Most of you readers are aware of the fact that, back in 2006, our family welcomed a child into our home from a disrupted adoption. I detailed the events surrounding that decision and the hardships that came as a result of it in a blog post that went viral here.
Although this particular son has had struggles common to kids from hard places even since that time, I firmly believe he has been healed of the worst of the damage and God has done a miracle for him.
We are still in awe of that healing, eight years after placement.
But I share with you today, not so much as a four-time Philippine adoptive parent but as the director of a Child Caring Agency that is in the throes of preparing our first group of children for their "forever families".
I share because TWO disrupted adoptions further broke the heart of my broken son and it is my deepest desire that the children from our orphanage should never suffer that same pain.
I write because TWO American families had to cope with the hard decision to find a new family for a child and those families walked into adoption with, I'm sure, the best of intentions and the highest of hopes. They spent countless dollars and offered many prayers for the child that would be theirs but they could not stay the course.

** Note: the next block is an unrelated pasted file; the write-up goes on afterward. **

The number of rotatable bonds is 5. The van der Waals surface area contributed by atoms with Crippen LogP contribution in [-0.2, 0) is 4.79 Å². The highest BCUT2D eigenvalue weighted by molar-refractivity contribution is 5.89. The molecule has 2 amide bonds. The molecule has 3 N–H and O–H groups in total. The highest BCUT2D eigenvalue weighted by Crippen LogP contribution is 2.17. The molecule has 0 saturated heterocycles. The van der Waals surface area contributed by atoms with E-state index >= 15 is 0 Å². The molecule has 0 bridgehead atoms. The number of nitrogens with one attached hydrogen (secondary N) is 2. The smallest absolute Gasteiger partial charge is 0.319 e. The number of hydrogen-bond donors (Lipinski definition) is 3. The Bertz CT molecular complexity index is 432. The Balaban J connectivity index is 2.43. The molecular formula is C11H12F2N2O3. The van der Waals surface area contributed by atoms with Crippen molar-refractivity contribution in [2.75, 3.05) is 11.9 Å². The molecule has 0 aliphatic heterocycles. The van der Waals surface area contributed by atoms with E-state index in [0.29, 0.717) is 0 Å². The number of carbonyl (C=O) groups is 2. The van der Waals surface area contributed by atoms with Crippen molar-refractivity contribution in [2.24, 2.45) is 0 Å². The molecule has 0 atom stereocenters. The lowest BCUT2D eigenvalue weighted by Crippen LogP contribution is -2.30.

And I write for a little boy who currently lives in our center but could so easily follow the path of my own broken son if not for an adoptive family who understands . . . who is patient . . . who sees hidden treasure underneath the damaged earth.
This is a child who could easily grow up to be a pastor, a politician... or a disrupted adoption story.
He already has some innate strikes against him in terms of a successful placement.
He's a boy.
He's very very behind academically, although he's smart.
That HUGE personality may look like RAD (Reactive Attachment Disorder) to some well-read but inexperienced adoptive family.